For me, fear keeps me from risking failure and ridicule. That's my world. There's a fear in there for you, too. Any idea what it is?

What keeps you from attending a New Warrior Training Adventure? You think it's a cult? Too new-age? Too old-school? You'll do it someday but maybe not? That's your fear talking.

I and other good men are waiting to see what you have to offer. Bring it.

I'm out.
Bravehearted Old-faithful Wolf


Making a Better Man

Today, I am posting an article regarding the ManKind Project and the New Warrior Training Adventure in Quebec, Canada.


I'm out.
Bravehearted Old-faithful Wolf

Making a Better Man

By Anthony Bonaparte, The Suburban, June 2006

The small group is barely five minutes into a three-hour meeting when in walks Jean-Louis. The middle-aged man smiles and casually sits in one of the chairs that form the circle. John, one of the group’s leaders, leans forward and asks, “So what did you do to prevent you from getting here on time?”

Jean-Louis faces a barrage of pointed questions until he finally admits he was delayed watching 20 extra minutes of a Seinfeld re-run. Those minutes of stolen time make him feel like he was doing something illicit and somehow, it gives him a feeling of control.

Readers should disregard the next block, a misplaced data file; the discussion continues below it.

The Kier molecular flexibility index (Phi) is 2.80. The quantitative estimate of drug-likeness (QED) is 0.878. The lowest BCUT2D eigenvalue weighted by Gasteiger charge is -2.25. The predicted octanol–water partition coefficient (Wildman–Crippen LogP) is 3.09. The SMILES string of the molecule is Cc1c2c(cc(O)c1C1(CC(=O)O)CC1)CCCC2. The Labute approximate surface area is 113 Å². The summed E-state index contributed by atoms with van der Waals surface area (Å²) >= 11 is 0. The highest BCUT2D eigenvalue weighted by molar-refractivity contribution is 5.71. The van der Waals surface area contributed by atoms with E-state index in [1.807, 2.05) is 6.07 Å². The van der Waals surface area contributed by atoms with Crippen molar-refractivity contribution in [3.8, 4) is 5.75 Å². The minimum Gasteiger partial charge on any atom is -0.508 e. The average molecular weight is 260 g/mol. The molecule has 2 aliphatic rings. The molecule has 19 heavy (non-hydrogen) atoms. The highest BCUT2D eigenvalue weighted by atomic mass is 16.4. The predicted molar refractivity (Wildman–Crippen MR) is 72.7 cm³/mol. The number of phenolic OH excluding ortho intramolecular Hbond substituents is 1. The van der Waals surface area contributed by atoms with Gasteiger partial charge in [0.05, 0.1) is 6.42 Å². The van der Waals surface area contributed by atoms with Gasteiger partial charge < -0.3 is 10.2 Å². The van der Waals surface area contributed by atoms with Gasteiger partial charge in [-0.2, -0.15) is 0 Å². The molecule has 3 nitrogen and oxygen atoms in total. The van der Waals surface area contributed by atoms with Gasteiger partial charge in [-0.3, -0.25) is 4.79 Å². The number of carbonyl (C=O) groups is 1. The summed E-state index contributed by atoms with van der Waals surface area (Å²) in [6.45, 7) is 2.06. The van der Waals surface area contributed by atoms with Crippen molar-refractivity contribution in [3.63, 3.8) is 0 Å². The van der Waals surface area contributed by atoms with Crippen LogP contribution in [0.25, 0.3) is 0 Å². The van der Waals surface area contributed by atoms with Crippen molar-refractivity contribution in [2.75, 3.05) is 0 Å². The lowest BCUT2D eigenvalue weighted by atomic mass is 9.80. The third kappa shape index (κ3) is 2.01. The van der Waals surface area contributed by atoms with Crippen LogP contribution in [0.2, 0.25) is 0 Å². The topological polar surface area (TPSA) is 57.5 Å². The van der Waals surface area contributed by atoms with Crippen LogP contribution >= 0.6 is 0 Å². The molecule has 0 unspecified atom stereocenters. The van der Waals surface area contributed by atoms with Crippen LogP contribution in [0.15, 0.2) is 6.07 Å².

“Do you do this when you're meeting with your son?” asks John.

There are upwards of 30,000 men worldwide who are members of the Mankind Project (MKP), a progressive educational and training organization for men, with 38 interdependent centres located around the world. The aim of the organization is to help men release their emotions by learning how to better identify and communicate their feelings. The group also strives to turn men into good role models, so they can become better fathers. By examining their restrained relationships with their own dads, group members work on not repeating the patterns with their sons.

Meetings like the one described above take place every second Tuesday evening at the Westmount YMCA where as many as 30 men gather regularly to challenge themselves and each other to take personal responsibility for their actions and their relationships.

“We're really about creating a safe place for men to dump some stuff — here — so he doesn't bring it back home,” says David Cordes, a 43-year-old father of three, and member of MKP.